May 10, 1998
The Sunday Daily News
Matinee - Sunday Music
Andrew Gillis

Bucky's break

Saxophonist stole the show at Dutch's birthday

  AT SOUNDCHECK, all I could think about was hockey.  No wonder:  My harps were propped up on a discarded penalty-box doorlatch.

   History around here, it seems, is made in hockey rinks.

   Right now, I'm reviewing a painful memory of that goal Canada scored against the Czechs in Nagano.  The one that was called back, even though we goalies know, those ones count.  I've let in a few myself.  Meaning, several.

   You never had to convince the Dutch Mason Blues band hockey is important.  Last Saturday night's crowd at the Metro Centre for the Dutchy birthday bash heard how the Prime Minister of the Blues - and his party caucus - once missed a second set in Richibuctou in favor of watching a Habs game on TV.

   Likely, just because they hated the Habs so much.

   Topping the bill Saturday was that unusual musical achievement - the Dutch Mason Semitone Quaiver. You know the one:  "I'm a pawnbroker / Whaddayou want on your ri-i-ing?"  That one, right when Dutchy raises the pitch, in the middle of the last word.

   I realized again Dutchy is a rare commodity, with his own style trademarks, the sort that shape the blues or jazz sound of a whole region.  A career R and B musician with a style as well-established as that of Charlie Musselwhite - whom he sounds a lot like - or Delbert McClinton.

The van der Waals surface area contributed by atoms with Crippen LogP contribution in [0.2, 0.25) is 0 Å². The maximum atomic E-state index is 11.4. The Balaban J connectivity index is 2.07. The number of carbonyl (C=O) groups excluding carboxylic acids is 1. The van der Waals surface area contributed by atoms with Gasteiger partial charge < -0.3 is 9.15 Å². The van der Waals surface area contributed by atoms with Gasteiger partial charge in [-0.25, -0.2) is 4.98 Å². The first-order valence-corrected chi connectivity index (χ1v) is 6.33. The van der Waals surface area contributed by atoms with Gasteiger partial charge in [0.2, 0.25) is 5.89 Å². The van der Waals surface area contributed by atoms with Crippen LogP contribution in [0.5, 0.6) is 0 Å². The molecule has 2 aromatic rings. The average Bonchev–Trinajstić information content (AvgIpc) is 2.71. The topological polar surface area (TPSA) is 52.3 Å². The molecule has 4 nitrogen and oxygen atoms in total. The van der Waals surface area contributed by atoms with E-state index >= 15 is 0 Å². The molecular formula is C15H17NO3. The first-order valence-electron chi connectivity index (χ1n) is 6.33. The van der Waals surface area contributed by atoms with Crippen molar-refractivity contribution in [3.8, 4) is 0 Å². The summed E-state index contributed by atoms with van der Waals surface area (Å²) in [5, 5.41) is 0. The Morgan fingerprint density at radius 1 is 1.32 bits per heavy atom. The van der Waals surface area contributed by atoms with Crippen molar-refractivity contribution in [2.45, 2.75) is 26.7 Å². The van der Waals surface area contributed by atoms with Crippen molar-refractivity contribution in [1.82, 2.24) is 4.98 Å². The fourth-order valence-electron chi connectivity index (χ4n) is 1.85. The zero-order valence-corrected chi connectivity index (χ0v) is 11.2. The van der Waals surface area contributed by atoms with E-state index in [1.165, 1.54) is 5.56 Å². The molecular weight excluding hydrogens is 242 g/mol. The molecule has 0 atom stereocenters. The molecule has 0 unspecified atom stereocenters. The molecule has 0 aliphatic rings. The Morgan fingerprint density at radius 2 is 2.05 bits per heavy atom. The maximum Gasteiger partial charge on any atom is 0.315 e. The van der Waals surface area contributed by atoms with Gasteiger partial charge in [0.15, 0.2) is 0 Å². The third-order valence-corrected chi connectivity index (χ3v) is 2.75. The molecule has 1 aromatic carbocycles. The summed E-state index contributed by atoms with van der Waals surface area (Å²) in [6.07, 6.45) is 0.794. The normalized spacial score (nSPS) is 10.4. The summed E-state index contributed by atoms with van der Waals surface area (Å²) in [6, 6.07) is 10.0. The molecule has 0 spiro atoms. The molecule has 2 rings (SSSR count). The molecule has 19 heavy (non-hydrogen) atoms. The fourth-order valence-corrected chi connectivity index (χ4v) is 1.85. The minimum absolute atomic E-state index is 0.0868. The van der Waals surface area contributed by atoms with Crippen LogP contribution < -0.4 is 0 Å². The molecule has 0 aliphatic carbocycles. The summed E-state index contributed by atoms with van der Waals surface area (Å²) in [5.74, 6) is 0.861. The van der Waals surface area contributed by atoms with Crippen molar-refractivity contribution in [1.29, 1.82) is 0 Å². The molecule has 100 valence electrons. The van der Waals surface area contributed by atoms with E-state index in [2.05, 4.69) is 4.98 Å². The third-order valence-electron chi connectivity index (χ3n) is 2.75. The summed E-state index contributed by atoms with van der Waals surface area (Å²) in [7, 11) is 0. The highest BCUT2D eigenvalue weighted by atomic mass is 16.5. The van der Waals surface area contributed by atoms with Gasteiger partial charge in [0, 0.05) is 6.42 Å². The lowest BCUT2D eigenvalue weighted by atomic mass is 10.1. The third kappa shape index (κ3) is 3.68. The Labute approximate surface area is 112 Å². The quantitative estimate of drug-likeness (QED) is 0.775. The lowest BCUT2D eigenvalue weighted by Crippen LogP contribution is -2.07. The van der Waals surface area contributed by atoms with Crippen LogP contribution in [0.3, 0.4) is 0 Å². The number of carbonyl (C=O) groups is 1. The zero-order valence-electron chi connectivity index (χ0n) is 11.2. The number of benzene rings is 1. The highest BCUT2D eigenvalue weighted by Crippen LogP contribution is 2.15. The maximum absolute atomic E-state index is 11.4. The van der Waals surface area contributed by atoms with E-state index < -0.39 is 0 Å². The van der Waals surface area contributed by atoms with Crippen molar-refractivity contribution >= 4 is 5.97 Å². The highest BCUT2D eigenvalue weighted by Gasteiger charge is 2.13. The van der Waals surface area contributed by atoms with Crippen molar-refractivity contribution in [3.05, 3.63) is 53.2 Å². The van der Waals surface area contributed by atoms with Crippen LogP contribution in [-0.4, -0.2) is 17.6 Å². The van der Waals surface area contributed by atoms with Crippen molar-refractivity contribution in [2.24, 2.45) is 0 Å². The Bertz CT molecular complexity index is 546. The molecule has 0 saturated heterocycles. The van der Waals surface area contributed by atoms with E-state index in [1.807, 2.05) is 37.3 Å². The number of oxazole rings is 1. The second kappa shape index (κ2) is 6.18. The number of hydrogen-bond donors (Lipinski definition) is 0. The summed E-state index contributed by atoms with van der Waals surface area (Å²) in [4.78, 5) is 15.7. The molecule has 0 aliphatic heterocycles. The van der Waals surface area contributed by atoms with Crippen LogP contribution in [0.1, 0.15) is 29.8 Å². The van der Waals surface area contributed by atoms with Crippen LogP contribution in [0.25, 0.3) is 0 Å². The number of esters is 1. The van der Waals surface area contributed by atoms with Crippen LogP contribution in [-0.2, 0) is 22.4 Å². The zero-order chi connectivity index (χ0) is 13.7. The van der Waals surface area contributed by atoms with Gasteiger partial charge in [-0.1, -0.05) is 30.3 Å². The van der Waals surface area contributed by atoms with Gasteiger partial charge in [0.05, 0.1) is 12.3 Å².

But halfway through the birthday bash came the highlight of all the bands who paid tribute to the Right-Some Honorable Mr. Mason.

   And it's on CBC digital tape.  It's the full-tilt blues solo by Charles "Bucky" Adams, also 60 years of age.

   Here's the scene: about eleven o'clock, Bucky takes over from son Anthony at the frontman's spot.  Behind Bucky, pinning down the backbeat, is that blue-dad and new-dad, Carter Chaplin.  (Chaplin's daughter, now 10 days old, is Jade Roseanne.)

   Bucky then launches three minutes of the toughest tenor sax, in the honking mode created by Illinois Jacquet and Arnett Cobb, that I've ever heard.  It's so great, I start to laugh out loud.  Story of my life, though - when it's over, no one claps, or even seems to notice.

   Maybe Bucky's delivery, just strolling the stage, is a little too casual to draw attention.  But, like much of the evening's music, it's world-class.

   Or even, "world-class dismissed," since there are so few musicians who can play this way.  Gather them from all over North America, and you could pick 'em up at the airport in a minivan.

   Yes, there is a CD pick this week - Dutch Mason's live-from-the-vaults disc, mixed by the renowned Scrapper, whose work once boggled minds for Soma and Ram.  And also: Bucky's next disc, due in the summer, and with the hip title, Fresh Daily.

   For now: examine the CBC tape when it airs for Bucky's up-tempo - and I think untitled - shuffle tune.  As each verse comes to an end, Bucky plays a lick that makes you want to hear more.  These are called "turnarounds."

   Bucky lays down about a half-dozen of these, and each one is a beauty.

   Like a goal at the end of a period.   And those gems can do magic for a team.  Just don't ask me how I know.